To mitigate last year’s Spectre vulnerabilities, Chrome introduced Site Isolation. Version 77 last month saw the Android browser gain similar protections as the desktop counterpart, with Google today detailing the security measure and future plans.

Site Isolation renders pages in separate processes to prevent malicious sites from stealing passwords, cookies, and additional data from open browser tabs. On Android, Google has to factor in how phones are constrained by CPU, memory, and battery.

As such, a “slimmer form of Site Isolation” on mobile only protects high-value pages where users sign in with a password. Banking, shopping, and other sensitive data is “rendered in its own dedicated renderer process, walled off from other sites,” while less critical sites can share processes.

Chrome has a list of mobile sites where credentials are most frequently entered. Pages not covered by this crowdsourced directory are added after the browser observes a password interaction.

Navigations to other sites will cause a tab to switch processes, and cross-site iframes are put into a different process, becoming “out-of-process iframes.” Chrome keeps a list of isolated sites stored locally on the device and clears the list whenever users clear their browsing history or other site data.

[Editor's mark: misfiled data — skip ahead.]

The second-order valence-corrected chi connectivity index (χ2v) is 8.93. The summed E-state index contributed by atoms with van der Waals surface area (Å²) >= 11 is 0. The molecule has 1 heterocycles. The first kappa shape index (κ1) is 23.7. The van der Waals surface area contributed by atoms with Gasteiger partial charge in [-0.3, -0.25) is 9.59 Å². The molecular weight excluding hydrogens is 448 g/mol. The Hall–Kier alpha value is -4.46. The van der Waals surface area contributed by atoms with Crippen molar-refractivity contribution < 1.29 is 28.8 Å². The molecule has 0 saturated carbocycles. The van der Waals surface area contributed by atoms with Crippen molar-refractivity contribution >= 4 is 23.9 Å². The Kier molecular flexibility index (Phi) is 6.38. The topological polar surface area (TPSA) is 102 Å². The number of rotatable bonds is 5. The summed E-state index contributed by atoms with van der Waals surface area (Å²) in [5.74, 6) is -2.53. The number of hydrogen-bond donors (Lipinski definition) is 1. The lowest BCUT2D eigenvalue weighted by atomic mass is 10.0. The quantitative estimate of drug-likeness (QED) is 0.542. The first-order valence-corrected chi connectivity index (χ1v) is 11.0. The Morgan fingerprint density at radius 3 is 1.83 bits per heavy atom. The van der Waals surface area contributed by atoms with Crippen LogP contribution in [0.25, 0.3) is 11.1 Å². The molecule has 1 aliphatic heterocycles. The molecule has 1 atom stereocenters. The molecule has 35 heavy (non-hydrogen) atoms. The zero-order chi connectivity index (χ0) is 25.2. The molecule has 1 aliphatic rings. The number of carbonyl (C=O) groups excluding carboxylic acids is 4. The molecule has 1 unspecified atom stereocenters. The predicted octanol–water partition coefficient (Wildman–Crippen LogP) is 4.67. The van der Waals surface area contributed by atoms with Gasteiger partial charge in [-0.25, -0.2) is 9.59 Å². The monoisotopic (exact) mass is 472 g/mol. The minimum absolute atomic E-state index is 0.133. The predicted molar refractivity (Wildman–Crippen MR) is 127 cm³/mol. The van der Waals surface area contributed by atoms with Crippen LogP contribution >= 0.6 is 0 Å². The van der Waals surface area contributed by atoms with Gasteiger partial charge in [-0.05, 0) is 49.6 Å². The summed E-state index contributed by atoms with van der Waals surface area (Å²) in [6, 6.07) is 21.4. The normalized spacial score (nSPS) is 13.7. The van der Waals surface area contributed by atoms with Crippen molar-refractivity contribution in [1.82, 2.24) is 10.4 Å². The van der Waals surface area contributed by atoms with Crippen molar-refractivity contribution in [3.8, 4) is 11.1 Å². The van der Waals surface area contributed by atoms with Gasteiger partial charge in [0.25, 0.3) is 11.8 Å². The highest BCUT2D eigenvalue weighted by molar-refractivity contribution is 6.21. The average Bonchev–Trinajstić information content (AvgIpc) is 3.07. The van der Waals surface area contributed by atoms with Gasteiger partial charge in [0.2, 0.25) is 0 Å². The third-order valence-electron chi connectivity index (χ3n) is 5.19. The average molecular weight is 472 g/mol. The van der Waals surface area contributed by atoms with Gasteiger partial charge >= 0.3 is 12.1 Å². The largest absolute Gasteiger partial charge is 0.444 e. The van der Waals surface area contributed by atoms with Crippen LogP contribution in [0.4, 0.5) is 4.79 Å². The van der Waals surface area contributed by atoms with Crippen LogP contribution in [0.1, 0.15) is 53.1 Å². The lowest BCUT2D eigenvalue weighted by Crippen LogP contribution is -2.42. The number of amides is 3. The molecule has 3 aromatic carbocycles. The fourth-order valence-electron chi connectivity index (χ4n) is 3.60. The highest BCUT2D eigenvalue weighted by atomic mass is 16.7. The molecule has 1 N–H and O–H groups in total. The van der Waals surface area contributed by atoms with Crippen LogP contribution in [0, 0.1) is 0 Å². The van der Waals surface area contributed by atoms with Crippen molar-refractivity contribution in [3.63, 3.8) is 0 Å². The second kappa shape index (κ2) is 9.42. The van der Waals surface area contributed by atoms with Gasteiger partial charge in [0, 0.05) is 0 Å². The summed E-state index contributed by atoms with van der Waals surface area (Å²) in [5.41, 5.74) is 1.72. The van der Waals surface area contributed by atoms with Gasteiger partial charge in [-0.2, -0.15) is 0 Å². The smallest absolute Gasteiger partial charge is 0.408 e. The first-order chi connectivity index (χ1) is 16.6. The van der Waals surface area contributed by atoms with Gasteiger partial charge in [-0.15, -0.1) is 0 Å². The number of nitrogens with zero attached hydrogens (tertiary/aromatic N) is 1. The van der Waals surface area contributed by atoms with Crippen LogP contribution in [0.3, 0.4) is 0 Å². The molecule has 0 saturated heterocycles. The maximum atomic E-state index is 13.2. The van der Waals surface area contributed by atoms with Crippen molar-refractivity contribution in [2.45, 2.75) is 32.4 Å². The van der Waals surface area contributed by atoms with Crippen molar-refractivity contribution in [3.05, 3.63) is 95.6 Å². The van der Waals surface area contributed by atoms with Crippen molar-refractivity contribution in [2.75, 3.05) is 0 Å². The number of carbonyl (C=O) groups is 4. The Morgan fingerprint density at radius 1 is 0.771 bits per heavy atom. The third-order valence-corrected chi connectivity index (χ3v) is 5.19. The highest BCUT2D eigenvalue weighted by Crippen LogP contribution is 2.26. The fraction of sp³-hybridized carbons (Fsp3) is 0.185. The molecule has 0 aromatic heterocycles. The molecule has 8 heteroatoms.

According to Google, Site Isolation is a “behind-the-scenes architectural change that should not change the experience for users or developers.” But there is a performance impact to the tune of “3%-5% total memory overhead in real workload.”

This password-based Site Isolation is enabled for 99% of users today on Android devices that have over 2 GB of RAM. Chrome does let you enable “chrome://flags/#enable-site-per-process” to have all browsing be protected, though there are performance warnings. Google detailed upcoming mobile measures, like letting websites opt in to Site Isolation and further optimizations.

Meanwhile, Chrome 77 now protects against “significantly stronger attacks” on desktops:

Our initial launch targeted Spectre-like attacks, which could leak any data from a given renderer process. Site Isolation can now handle even severe attacks where the renderer process is fully compromised via a security bug, such as memory corruption bugs or Universal Cross-Site Scripting (UXSS) logic errors.

Current measures today include:

  • Authentication: Cookies and stored passwords can only be accessed by processes locked to the corresponding site.
  • Network data: Site Isolation uses Cross-Origin Read Blocking to filter sensitive resource types (e.g., HTML, XML, JSON, PDF) from a process, even if that process tries to lie to Chrome’s network stack about its origin. Resources labeled with a Cross-Origin-Resource-Policy header are also protected.
  • Stored data and permissions: Renderer processes can only access stored data (e.g., localStorage) or permissions (e.g., microphone) based on the process’s site lock.
  • Cross-origin messaging: Chrome’s browser process can verify the source origin of postMessage and BroadcastChannel messages, preventing the renderer process from lying about who sent the message.

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